PNBHS Library by PNBHS

Summer Learning Loss

Summer learning loss is the decline in academic skills and knowledge over the course of the summer holidays. While not a common theme for discussion in New Zealand, it has been the subject of much research in overseas settings. The decline in learning varies between age levels and subjects. A common finding across numerous studies is that, on average, students scored lower in mathematics and reading tests at the end of the summer holidays than they had on the same tests administered prior to the holidays.

Recreational reading plays a key role in maintaining literacy skills. Parental encouragement and role modelling of regular reading during the holidays is therefore important. Providing a range of different experiences, and opportunities to do ‘new’ things over the summer holidays, can also go a long way to alleviating summer learning loss.  

"Adolescents entering the adult world in the 21st century will need to read and write more than at any other time in human history. They will need advanced levels of literacy to perform their jobs, run their households, act as citizens, and conduct their personal lives. They will need literacy to cope with the flood of information they will find everywhere they turn. They will need literacy to feed their imaginations, so they can create the world of the future. In a complex, and sometimes dangerous world, the ability to read can be crucial." — International Reading Association, (Moore et al, 1999, p. 3 as cited by Clark & Rumbold, 2006).

Ideas for engaging with your son and building reader relationships:

  • Share a book with your son. No one is too old to be read to. Take turns reading a chapter.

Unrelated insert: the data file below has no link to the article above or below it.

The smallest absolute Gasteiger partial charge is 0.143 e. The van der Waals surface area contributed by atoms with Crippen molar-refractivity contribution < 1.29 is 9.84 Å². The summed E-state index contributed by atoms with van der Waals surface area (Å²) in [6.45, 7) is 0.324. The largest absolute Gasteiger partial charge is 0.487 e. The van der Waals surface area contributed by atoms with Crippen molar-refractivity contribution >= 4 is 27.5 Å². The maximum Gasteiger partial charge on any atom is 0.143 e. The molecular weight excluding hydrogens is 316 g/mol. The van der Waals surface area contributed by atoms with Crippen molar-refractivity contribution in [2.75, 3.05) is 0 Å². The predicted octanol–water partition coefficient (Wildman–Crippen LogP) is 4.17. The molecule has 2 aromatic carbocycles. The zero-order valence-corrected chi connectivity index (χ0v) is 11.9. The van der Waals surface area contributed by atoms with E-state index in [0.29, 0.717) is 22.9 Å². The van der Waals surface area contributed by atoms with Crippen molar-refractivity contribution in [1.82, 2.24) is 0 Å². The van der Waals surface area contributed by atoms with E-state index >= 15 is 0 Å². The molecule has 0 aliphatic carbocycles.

• Talk to your son about reading. The most recent research suggests that a relationship around reading is more effective in encouraging students to read than just modelling the behaviour. Read aloud to your son. Discuss the book you are reading. Discuss your son’s reading book with him. Ask him questions.
  • Share your reading life with your son - the questions you have while reading, how you select something to read, why you sometimes do not finish a text, why you sometimes re-read a text, troubles you have had with reading, the strategies you find helpful as a reader, what you are learning or have learned from reading.
  • Know your audience - expand your knowledge of what your son is reading. Make recommendations and accept recommendations from him. Challenge yourself to read some teen fiction. When was the last time you visited the public library? Are you familiar with the books they have available? How many of them have you read?

Reading for Pleasure

Aside from the sheer joy of exercising the imagination, research shows that reading for pleasure improves literacy, social skills, health, and learning outcomes.

It gives people access to culture and heritage and empowers them to become active citizens, who can contribute to economic and social development.